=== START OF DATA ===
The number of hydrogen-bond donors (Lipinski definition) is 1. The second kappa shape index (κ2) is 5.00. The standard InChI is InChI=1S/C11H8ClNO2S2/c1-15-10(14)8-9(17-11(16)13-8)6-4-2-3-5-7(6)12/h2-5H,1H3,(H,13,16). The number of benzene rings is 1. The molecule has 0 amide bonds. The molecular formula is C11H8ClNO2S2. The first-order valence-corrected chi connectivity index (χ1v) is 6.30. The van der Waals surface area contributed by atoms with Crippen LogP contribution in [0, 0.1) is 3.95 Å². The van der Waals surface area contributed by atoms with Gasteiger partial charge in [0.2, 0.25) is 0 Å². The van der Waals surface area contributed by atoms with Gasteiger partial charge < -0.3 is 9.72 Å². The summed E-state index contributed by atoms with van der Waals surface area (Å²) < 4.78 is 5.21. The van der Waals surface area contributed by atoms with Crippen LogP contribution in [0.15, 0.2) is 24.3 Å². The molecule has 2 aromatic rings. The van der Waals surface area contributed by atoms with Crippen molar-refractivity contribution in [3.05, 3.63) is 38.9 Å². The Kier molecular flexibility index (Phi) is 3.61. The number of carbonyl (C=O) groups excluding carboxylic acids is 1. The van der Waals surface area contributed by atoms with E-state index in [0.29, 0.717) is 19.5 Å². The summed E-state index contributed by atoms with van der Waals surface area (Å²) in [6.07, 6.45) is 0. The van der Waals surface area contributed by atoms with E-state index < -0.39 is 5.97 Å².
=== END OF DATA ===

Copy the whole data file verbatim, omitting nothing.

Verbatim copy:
The number of hydrogen-bond donors (Lipinski definition) is 1. The second kappa shape index (κ2) is 5.00. The standard InChI is InChI=1S/C11H8ClNO2S2/c1-15-10(14)8-9(17-11(16)13-8)6-4-2-3-5-7(6)12/h2-5H,1H3,(H,13,16). The number of benzene rings is 1. The molecule has 0 amide bonds. The molecular formula is C11H8ClNO2S2. The first-order valence-corrected chi connectivity index (χ1v) is 6.30. The van der Waals surface area contributed by atoms with Crippen LogP contribution in [0, 0.1) is 3.95 Å². The van der Waals surface area contributed by atoms with Gasteiger partial charge in [0.2, 0.25) is 0 Å². The van der Waals surface area contributed by atoms with Gasteiger partial charge < -0.3 is 9.72 Å². The summed E-state index contributed by atoms with van der Waals surface area (Å²) < 4.78 is 5.21. The van der Waals surface area contributed by atoms with Crippen LogP contribution in [0.15, 0.2) is 24.3 Å². The molecule has 2 aromatic rings. The van der Waals surface area contributed by atoms with Crippen molar-refractivity contribution in [3.05, 3.63) is 38.9 Å². The Kier molecular flexibility index (Phi) is 3.61. The number of carbonyl (C=O) groups excluding carboxylic acids is 1. The van der Waals surface area contributed by atoms with E-state index in [0.29, 0.717) is 19.5 Å². The summed E-state index contributed by atoms with van der Waals surface area (Å²) in [6.07, 6.45) is 0. The van der Waals surface area contributed by atoms with E-state index < -0.39 is 5.97 Å².